A Christian blogger recently penned a piece describing the many ways that she believes wealth can negatively impact personal morals and the decisions made by the privileged, though she argued that the world actually needs "rich Christians."
"Rich people, statistically speaking, demonstrate disregard for their fellow citizens and the laws of the land. They do not demonstrate compassion or generosity," wrote blogger Amy Julia Becker. "Moreover, children of wealthy parents often experience greater levels of anxiety and substance abuse than their middle-class peers. Money does not buy happiness."
But after exploring claims posited by some researchers and authors that the wealthy tend to exhibit more negative behavior than their middle and lower class brethren, Becker went on to offer a theoretical proclamation: society actually needs rich Christians to serve as examples of how profoundly transformational the Bible can be.
"The gospel is good news for everyone — rich and poor alike. And this good news should transform the way we all, rich and poor and in the middle, use money," Becker wrote. "We need rich Christians as part of the gospel witness that knowing Jesus transforms every aspect of who we are, for our good and for the good of our neighbor too."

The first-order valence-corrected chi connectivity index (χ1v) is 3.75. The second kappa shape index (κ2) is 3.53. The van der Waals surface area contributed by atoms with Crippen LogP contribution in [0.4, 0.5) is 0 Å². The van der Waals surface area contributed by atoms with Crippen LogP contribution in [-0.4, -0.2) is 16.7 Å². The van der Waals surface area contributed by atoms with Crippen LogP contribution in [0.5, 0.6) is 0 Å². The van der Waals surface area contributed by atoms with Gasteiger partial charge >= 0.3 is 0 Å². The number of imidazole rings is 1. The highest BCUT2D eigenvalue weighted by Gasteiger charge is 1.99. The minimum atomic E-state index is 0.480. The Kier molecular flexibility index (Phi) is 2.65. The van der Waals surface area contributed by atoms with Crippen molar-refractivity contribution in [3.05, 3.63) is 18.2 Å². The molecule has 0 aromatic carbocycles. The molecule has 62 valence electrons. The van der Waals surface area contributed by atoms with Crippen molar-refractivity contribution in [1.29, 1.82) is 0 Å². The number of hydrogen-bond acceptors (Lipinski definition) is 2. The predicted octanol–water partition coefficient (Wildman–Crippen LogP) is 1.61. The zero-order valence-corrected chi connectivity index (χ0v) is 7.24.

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The moral and ethical pitfalls that sometimes accompany wealth shouldn't be a surprise, the blogger said, especially considering Jesus' words in Matthew 13:22, among other biblical references.
He warned, "The seed falling among the thorns refers to someone who hears the word, but the worries of this life and the deceitfulness of wealth choke the word, making it unfruitful."
But while these cautions are voiced, Becker said that the Bible also provides examples of individuals using their wealth for positive purposes; examples of rich Christians doing the same are also all around us in contemporary society.
Becker argues that wealthy Christians must entrust their money to the Lord so that it can be used for a greater purpose or, as she worded it, for the "benefit of all."
Read her thoughts here.
The blog post comes at a time when reports indicate that the world's wealthiest 1 percent will earn more than the 99 percent combined by the close of this year, raising questions about how this dynamic is impacting the state of morality on the whole, Deseret News reported.
What do you think? Do the wealthy actually act more immoral? And does the world need "rich Christians?" Take the polls below:
(H/T: Deseret News)
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